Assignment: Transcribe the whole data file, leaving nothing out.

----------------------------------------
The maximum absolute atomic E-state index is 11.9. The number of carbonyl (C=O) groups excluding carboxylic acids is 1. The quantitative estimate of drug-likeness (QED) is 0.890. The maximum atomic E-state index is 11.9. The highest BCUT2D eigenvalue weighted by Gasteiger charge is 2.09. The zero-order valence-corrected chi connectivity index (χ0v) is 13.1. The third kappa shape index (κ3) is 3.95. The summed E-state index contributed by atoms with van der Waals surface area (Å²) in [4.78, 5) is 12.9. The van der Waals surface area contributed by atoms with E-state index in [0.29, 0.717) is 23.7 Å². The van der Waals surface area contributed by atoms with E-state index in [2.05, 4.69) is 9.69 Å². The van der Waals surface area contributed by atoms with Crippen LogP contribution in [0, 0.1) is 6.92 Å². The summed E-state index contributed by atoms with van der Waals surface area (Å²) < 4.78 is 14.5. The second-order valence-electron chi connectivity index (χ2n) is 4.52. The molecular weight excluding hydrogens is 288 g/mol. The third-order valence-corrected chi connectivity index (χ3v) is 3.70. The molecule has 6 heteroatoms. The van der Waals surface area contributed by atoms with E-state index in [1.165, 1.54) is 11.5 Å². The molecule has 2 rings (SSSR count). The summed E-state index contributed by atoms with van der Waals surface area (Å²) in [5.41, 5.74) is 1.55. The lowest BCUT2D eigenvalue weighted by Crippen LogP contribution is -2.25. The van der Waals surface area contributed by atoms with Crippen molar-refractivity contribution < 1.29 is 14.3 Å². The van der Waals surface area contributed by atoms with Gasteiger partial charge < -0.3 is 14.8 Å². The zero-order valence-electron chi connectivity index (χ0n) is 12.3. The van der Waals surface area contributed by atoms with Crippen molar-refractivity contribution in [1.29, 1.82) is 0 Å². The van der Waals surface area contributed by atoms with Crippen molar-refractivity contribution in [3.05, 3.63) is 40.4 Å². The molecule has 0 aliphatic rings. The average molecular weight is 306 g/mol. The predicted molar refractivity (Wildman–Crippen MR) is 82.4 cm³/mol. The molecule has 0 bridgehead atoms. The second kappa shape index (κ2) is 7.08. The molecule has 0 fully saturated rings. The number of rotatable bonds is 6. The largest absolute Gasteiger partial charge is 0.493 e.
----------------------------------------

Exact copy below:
The maximum absolute atomic E-state index is 11.9. The number of carbonyl (C=O) groups excluding carboxylic acids is 1. The quantitative estimate of drug-likeness (QED) is 0.890. The maximum atomic E-state index is 11.9. The highest BCUT2D eigenvalue weighted by Gasteiger charge is 2.09. The zero-order valence-corrected chi connectivity index (χ0v) is 13.1. The third kappa shape index (κ3) is 3.95. The summed E-state index contributed by atoms with van der Waals surface area (Å²) in [4.78, 5) is 12.9. The van der Waals surface area contributed by atoms with E-state index in [0.29, 0.717) is 23.7 Å². The van der Waals surface area contributed by atoms with E-state index in [2.05, 4.69) is 9.69 Å². The van der Waals surface area contributed by atoms with Crippen LogP contribution in [0, 0.1) is 6.92 Å². The summed E-state index contributed by atoms with van der Waals surface area (Å²) < 4.78 is 14.5. The second-order valence-electron chi connectivity index (χ2n) is 4.52. The molecular weight excluding hydrogens is 288 g/mol. The third-order valence-corrected chi connectivity index (χ3v) is 3.70. The molecule has 6 heteroatoms. The van der Waals surface area contributed by atoms with E-state index in [1.165, 1.54) is 11.5 Å². The molecule has 2 rings (SSSR count). The summed E-state index contributed by atoms with van der Waals surface area (Å²) in [5.41, 5.74) is 1.55. The lowest BCUT2D eigenvalue weighted by Crippen LogP contribution is -2.25. The van der Waals surface area contributed by atoms with Crippen molar-refractivity contribution < 1.29 is 14.3 Å². The van der Waals surface area contributed by atoms with Gasteiger partial charge < -0.3 is 14.8 Å². The zero-order valence-electron chi connectivity index (χ0n) is 12.3. The van der Waals surface area contributed by atoms with Crippen molar-refractivity contribution in [1.29, 1.82) is 0 Å². The van der Waals surface area contributed by atoms with Crippen molar-refractivity contribution in [3.05, 3.63) is 40.4 Å². The molecule has 0 aliphatic rings. The average molecular weight is 306 g/mol. The predicted molar refractivity (Wildman–Crippen MR) is 82.4 cm³/mol. The molecule has 0 bridgehead atoms. The second kappa shape index (κ2) is 7.08. The molecule has 0 fully saturated rings. The number of rotatable bonds is 6. The largest absolute Gasteiger partial charge is 0.493 e.